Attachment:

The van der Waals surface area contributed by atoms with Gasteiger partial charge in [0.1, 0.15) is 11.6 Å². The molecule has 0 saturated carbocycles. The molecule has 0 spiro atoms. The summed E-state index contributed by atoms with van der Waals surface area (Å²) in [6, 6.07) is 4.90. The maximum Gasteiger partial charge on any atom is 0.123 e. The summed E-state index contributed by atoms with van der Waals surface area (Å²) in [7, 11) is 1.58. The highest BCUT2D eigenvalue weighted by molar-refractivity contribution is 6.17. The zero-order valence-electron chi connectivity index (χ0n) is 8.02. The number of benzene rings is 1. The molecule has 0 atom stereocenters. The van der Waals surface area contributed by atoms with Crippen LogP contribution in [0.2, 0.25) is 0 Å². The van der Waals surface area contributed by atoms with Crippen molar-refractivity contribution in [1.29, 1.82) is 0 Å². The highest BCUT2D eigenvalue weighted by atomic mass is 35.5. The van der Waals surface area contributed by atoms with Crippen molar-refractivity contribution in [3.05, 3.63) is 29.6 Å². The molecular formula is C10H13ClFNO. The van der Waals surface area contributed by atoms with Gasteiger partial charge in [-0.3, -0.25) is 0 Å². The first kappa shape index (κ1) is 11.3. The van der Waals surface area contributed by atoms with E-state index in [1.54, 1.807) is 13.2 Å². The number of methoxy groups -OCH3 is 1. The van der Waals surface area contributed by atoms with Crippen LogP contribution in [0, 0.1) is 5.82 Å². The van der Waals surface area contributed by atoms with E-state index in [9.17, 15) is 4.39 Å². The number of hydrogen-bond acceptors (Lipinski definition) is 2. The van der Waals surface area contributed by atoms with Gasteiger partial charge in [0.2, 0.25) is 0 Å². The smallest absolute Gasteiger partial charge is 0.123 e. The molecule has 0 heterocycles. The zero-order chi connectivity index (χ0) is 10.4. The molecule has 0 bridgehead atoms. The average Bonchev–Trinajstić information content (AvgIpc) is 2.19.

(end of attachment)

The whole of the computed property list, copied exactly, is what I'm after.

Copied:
The van der Waals surface area contributed by atoms with Gasteiger partial charge in [0.1, 0.15) is 11.6 Å². The molecule has 0 saturated carbocycles. The molecule has 0 spiro atoms. The summed E-state index contributed by atoms with van der Waals surface area (Å²) in [6, 6.07) is 4.90. The maximum Gasteiger partial charge on any atom is 0.123 e. The summed E-state index contributed by atoms with van der Waals surface area (Å²) in [7, 11) is 1.58. The highest BCUT2D eigenvalue weighted by molar-refractivity contribution is 6.17. The zero-order valence-electron chi connectivity index (χ0n) is 8.02. The number of benzene rings is 1. The molecule has 0 atom stereocenters. The van der Waals surface area contributed by atoms with Crippen LogP contribution in [0.2, 0.25) is 0 Å². The van der Waals surface area contributed by atoms with Crippen molar-refractivity contribution in [1.29, 1.82) is 0 Å². The highest BCUT2D eigenvalue weighted by atomic mass is 35.5. The van der Waals surface area contributed by atoms with Crippen molar-refractivity contribution in [3.05, 3.63) is 29.6 Å². The molecular formula is C10H13ClFNO. The van der Waals surface area contributed by atoms with Gasteiger partial charge in [-0.3, -0.25) is 0 Å². The first kappa shape index (κ1) is 11.3. The van der Waals surface area contributed by atoms with E-state index in [1.54, 1.807) is 13.2 Å². The number of methoxy groups -OCH3 is 1. The van der Waals surface area contributed by atoms with Crippen LogP contribution in [0, 0.1) is 5.82 Å². The van der Waals surface area contributed by atoms with E-state index in [9.17, 15) is 4.39 Å². The number of hydrogen-bond acceptors (Lipinski definition) is 2. The van der Waals surface area contributed by atoms with Gasteiger partial charge in [0.2, 0.25) is 0 Å². The smallest absolute Gasteiger partial charge is 0.123 e. The molecule has 0 heterocycles. The zero-order chi connectivity index (χ0) is 10.4. The molecule has 0 bridgehead atoms. The average Bonchev–Trinajstić information content (AvgIpc) is 2.19.